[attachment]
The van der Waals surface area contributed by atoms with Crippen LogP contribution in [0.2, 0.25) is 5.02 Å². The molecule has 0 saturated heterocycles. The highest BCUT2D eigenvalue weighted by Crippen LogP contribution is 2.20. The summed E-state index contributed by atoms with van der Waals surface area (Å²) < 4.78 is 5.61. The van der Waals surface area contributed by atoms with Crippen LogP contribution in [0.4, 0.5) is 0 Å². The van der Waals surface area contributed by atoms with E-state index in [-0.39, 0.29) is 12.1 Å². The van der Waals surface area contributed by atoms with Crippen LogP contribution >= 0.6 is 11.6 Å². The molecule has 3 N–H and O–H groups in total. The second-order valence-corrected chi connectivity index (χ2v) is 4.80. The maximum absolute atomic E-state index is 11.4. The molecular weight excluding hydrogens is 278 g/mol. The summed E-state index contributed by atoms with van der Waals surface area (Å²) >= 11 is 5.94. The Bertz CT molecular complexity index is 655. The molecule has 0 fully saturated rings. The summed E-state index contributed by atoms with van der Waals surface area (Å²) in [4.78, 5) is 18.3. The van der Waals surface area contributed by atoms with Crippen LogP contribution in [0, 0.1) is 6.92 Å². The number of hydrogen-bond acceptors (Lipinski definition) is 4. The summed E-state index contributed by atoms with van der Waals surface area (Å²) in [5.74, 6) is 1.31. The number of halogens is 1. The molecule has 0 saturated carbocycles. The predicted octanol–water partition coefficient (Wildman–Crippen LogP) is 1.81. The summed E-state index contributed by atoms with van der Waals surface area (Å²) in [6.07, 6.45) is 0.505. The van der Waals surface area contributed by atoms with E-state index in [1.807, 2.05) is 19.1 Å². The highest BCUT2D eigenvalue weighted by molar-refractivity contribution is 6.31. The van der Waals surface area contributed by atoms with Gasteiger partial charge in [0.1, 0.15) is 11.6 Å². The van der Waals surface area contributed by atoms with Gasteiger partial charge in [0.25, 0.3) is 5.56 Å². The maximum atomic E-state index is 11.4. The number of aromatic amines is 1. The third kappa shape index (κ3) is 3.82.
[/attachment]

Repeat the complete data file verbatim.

The van der Waals surface area contributed by atoms with Crippen LogP contribution in [0.2, 0.25) is 5.02 Å². The molecule has 0 saturated heterocycles. The highest BCUT2D eigenvalue weighted by Crippen LogP contribution is 2.20. The summed E-state index contributed by atoms with van der Waals surface area (Å²) < 4.78 is 5.61. The van der Waals surface area contributed by atoms with Crippen LogP contribution in [0.4, 0.5) is 0 Å². The van der Waals surface area contributed by atoms with E-state index in [-0.39, 0.29) is 12.1 Å². The van der Waals surface area contributed by atoms with Crippen LogP contribution >= 0.6 is 11.6 Å². The molecule has 3 N–H and O–H groups in total. The second-order valence-corrected chi connectivity index (χ2v) is 4.80. The maximum absolute atomic E-state index is 11.4. The molecular weight excluding hydrogens is 278 g/mol. The summed E-state index contributed by atoms with van der Waals surface area (Å²) >= 11 is 5.94. The Bertz CT molecular complexity index is 655. The molecule has 0 fully saturated rings. The summed E-state index contributed by atoms with van der Waals surface area (Å²) in [4.78, 5) is 18.3. The van der Waals surface area contributed by atoms with Crippen LogP contribution in [0, 0.1) is 6.92 Å². The number of hydrogen-bond acceptors (Lipinski definition) is 4. The summed E-state index contributed by atoms with van der Waals surface area (Å²) in [5.74, 6) is 1.31. The number of halogens is 1. The molecule has 0 saturated carbocycles. The predicted octanol–water partition coefficient (Wildman–Crippen LogP) is 1.81. The summed E-state index contributed by atoms with van der Waals surface area (Å²) in [6.07, 6.45) is 0.505. The van der Waals surface area contributed by atoms with E-state index in [1.807, 2.05) is 19.1 Å². The highest BCUT2D eigenvalue weighted by molar-refractivity contribution is 6.31. The van der Waals surface area contributed by atoms with Gasteiger partial charge in [0.1, 0.15) is 11.6 Å². The van der Waals surface area contributed by atoms with Gasteiger partial charge in [0.25, 0.3) is 5.56 Å². The maximum atomic E-state index is 11.4. The number of aromatic amines is 1. The third kappa shape index (κ3) is 3.82.